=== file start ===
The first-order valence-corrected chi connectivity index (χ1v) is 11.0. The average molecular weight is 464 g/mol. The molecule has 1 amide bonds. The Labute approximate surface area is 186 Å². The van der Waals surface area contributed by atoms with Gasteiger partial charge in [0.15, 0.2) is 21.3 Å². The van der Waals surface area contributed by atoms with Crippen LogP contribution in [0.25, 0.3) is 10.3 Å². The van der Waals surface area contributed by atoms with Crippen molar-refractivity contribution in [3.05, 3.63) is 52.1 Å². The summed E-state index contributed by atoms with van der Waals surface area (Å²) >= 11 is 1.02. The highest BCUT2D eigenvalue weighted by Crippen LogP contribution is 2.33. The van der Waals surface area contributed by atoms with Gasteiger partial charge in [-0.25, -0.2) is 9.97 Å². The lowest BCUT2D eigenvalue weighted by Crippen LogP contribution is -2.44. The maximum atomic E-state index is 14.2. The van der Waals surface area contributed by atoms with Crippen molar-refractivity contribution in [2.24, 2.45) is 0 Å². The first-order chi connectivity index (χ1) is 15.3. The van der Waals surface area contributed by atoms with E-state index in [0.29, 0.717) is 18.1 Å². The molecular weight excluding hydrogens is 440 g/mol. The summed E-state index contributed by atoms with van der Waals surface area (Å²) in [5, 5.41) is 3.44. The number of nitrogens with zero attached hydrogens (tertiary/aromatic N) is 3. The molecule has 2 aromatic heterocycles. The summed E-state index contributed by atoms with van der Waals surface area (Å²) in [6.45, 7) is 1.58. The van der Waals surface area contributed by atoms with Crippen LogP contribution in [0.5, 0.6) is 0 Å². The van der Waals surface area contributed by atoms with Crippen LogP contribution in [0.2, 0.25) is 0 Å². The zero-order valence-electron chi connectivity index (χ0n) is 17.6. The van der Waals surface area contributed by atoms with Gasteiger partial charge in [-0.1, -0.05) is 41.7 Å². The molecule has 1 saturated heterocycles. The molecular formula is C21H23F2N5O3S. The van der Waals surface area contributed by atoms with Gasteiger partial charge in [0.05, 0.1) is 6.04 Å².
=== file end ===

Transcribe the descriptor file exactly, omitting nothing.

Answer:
The first-order valence-corrected chi connectivity index (χ1v) is 11.0. The average molecular weight is 464 g/mol. The molecule has 1 amide bonds. The Labute approximate surface area is 186 Å². The van der Waals surface area contributed by atoms with Gasteiger partial charge in [0.15, 0.2) is 21.3 Å². The van der Waals surface area contributed by atoms with Crippen LogP contribution in [0.25, 0.3) is 10.3 Å². The van der Waals surface area contributed by atoms with Crippen molar-refractivity contribution in [3.05, 3.63) is 52.1 Å². The summed E-state index contributed by atoms with van der Waals surface area (Å²) >= 11 is 1.02. The highest BCUT2D eigenvalue weighted by Crippen LogP contribution is 2.33. The van der Waals surface area contributed by atoms with Gasteiger partial charge in [-0.25, -0.2) is 9.97 Å². The lowest BCUT2D eigenvalue weighted by Crippen LogP contribution is -2.44. The maximum atomic E-state index is 14.2. The van der Waals surface area contributed by atoms with Crippen molar-refractivity contribution in [2.24, 2.45) is 0 Å². The first-order chi connectivity index (χ1) is 15.3. The van der Waals surface area contributed by atoms with E-state index in [0.29, 0.717) is 18.1 Å². The molecular weight excluding hydrogens is 440 g/mol. The summed E-state index contributed by atoms with van der Waals surface area (Å²) in [5, 5.41) is 3.44. The number of nitrogens with zero attached hydrogens (tertiary/aromatic N) is 3. The molecule has 2 aromatic heterocycles. The summed E-state index contributed by atoms with van der Waals surface area (Å²) in [6.45, 7) is 1.58. The van der Waals surface area contributed by atoms with Crippen LogP contribution in [0.5, 0.6) is 0 Å². The van der Waals surface area contributed by atoms with Crippen LogP contribution in [0.2, 0.25) is 0 Å². The zero-order valence-electron chi connectivity index (χ0n) is 17.6. The van der Waals surface area contributed by atoms with Gasteiger partial charge in [-0.1, -0.05) is 41.7 Å². The molecule has 1 saturated heterocycles. The molecular formula is C21H23F2N5O3S. The van der Waals surface area contributed by atoms with Gasteiger partial charge in [0.05, 0.1) is 6.04 Å².